"Sue never wanted any thanks. She did not want the children in any way to be identified or pointed out," Moran said. "And Jim was the exact same way. He was just a big teddy bear. He was such a sweetheart. The kids just loved him."

Moran described the scholarship fund as the perfect way to honor Jim Koch.

"I told Sue, 'Cookie could not have asked for anything better,'" she said. "He was such a humble man. I was just thrilled."

'That's From My Husband'

So finally, after all those years of helping all those kids without any thanks or recognition, Sue Koch has stepped into the spotlight just a little.

She decided to start the fund just a few days after Cookie died.

Koch went to the Dollar Store — a place she loved and her husband hated. She needed something to do, someplace to go.

While she was there, she saw a woman filling her basket with items for a bunch of fourth-graders. The woman struck up a conversation, and Koch asked what she was doing. The woman explained that she was a teacher who was taking her students to the Cincinnati Zoo & Botanical Garden for an overnight stay because the kids didn't get to do much during the summer.

Koch asked the woman how many students were going, and the teacher explained that there were five students whose families couldn't afford the trip.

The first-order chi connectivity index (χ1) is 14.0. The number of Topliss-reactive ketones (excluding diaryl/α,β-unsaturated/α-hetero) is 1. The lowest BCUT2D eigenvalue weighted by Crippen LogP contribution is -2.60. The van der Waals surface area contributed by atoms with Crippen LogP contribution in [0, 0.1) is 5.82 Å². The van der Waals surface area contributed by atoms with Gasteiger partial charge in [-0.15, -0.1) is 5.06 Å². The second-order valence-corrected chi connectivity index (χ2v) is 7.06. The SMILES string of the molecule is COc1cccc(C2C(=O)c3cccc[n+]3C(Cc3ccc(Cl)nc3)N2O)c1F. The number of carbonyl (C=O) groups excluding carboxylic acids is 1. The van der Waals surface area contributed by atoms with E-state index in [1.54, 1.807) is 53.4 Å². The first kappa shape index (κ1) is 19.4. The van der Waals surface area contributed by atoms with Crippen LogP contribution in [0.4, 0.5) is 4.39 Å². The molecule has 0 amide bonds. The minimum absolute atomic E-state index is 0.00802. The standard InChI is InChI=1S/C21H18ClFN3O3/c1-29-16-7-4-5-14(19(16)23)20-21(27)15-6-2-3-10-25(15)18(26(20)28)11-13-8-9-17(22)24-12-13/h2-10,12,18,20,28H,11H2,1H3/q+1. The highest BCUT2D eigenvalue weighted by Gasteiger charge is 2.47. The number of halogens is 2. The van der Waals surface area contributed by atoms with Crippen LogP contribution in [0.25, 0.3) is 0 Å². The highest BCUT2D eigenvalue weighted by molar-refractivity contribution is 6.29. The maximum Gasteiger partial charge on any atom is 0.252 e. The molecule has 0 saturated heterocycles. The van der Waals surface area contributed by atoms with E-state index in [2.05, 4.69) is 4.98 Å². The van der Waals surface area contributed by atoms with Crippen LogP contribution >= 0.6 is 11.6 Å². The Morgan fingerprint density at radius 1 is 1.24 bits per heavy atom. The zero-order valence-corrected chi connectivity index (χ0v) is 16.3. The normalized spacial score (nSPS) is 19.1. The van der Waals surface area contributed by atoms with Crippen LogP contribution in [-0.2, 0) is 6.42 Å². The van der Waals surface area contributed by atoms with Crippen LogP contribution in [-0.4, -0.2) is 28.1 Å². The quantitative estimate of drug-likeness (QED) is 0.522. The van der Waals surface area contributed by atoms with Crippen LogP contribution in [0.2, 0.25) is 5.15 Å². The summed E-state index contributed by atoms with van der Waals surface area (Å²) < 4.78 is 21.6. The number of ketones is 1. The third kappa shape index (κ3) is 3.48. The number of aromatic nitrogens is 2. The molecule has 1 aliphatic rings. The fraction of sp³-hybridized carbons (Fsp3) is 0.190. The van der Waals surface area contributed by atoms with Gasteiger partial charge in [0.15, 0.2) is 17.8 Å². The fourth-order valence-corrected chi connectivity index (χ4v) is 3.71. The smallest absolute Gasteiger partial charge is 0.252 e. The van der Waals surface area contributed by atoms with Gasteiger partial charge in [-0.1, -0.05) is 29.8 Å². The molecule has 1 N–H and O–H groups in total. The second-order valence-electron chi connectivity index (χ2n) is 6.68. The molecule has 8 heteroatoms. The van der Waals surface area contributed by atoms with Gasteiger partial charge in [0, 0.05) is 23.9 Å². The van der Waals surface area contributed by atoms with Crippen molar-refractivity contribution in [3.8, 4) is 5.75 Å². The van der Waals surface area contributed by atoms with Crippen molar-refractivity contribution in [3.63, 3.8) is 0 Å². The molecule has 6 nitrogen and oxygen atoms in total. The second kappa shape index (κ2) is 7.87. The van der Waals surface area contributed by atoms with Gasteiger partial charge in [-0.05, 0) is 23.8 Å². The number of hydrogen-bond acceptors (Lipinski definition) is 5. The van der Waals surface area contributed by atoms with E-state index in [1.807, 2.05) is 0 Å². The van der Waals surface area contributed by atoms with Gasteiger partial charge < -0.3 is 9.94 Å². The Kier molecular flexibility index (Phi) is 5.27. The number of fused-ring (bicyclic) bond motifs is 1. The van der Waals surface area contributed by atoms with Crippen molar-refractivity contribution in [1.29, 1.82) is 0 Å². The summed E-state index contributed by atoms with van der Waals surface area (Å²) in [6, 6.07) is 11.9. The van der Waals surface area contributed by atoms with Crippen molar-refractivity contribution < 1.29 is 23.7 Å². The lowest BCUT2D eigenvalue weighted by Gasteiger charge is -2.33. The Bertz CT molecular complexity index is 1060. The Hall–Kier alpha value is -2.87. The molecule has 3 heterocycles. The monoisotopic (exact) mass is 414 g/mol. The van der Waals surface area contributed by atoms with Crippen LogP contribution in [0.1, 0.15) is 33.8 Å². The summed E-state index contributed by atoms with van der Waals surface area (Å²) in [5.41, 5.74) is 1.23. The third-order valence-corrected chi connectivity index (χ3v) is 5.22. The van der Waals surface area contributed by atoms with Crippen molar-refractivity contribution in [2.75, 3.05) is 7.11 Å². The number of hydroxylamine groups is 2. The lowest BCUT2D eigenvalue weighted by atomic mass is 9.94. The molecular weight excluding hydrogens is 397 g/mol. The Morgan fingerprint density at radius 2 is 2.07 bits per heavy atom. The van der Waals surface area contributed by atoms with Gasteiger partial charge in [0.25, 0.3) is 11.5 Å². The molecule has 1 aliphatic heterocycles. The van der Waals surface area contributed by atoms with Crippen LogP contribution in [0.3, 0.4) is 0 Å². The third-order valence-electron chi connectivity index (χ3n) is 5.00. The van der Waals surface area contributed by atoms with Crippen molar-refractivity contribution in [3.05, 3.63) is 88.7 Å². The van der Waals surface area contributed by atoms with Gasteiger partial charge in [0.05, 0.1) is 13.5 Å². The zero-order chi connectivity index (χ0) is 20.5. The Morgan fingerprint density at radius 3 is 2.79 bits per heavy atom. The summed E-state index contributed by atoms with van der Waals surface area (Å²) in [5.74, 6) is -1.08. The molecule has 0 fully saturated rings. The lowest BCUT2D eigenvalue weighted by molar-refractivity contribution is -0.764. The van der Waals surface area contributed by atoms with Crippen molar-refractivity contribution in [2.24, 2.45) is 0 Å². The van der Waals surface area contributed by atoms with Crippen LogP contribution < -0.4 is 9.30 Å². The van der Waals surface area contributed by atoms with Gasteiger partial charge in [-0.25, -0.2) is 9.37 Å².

"I wrote her a check for the five and said, 'That's from my husband,'" Koch said.

Sue Koch told me her husband never expected anything like this scholarship fund.

They had talked to each other about their final wishes, and he had told her that after he died, "All I want is a beautiful mass and a hell of a party."

She and her family delivered both for him, and 1,000 people came to pay their respects.

Still, for her, it didn't feel like enough. The scholarship fund feels right, she said.

"They say pay it forward," Sue Koch told me. "You don't get rich by doing stuff like this. But you do get rich. You don't get material rich. You get 1,000 people coming to your funeral because of how you've taken care of them."

Greater Cincinnati has a lot of nonprofits and initiatives working to help children and families in poverty. The Child Poverty Collaborative is hard at work. Organizations such as Moroski's UpSpring and Brighton Center in Newport work all year long to help children and families in need.

But we as a region can't underestimate how much we need the Sue and Jim Kochs of the world, too. They have helped individual kids over many years, by giving them breakfast or football fees or a ride to school.

Those good deeds haven't slashed our region's shameful childhood poverty rate. But they've made a huge difference for those individual kids and their families. And that's a heck of a start.

Sue and Jim Koch.

Contributions to the Coach Jim Koch Scholarship Fund can be made at any local Fifth Third Bank branch.

To request help, local school coaches can email Sue Koch at coachkoch70@gmail.com.

Lucy May writes about the people, places and issues that define our region – to celebrate what makes the Tri-State great and also shine a spotlight on issues we need to address. Childhood poverty is an important focus for her and for WCPO.

To read more stories by Lucy, go to www.wcpo.com/may . To reach her, email lucy.may@wcpo.com . Follow her on Twitter @LucyMayCincy.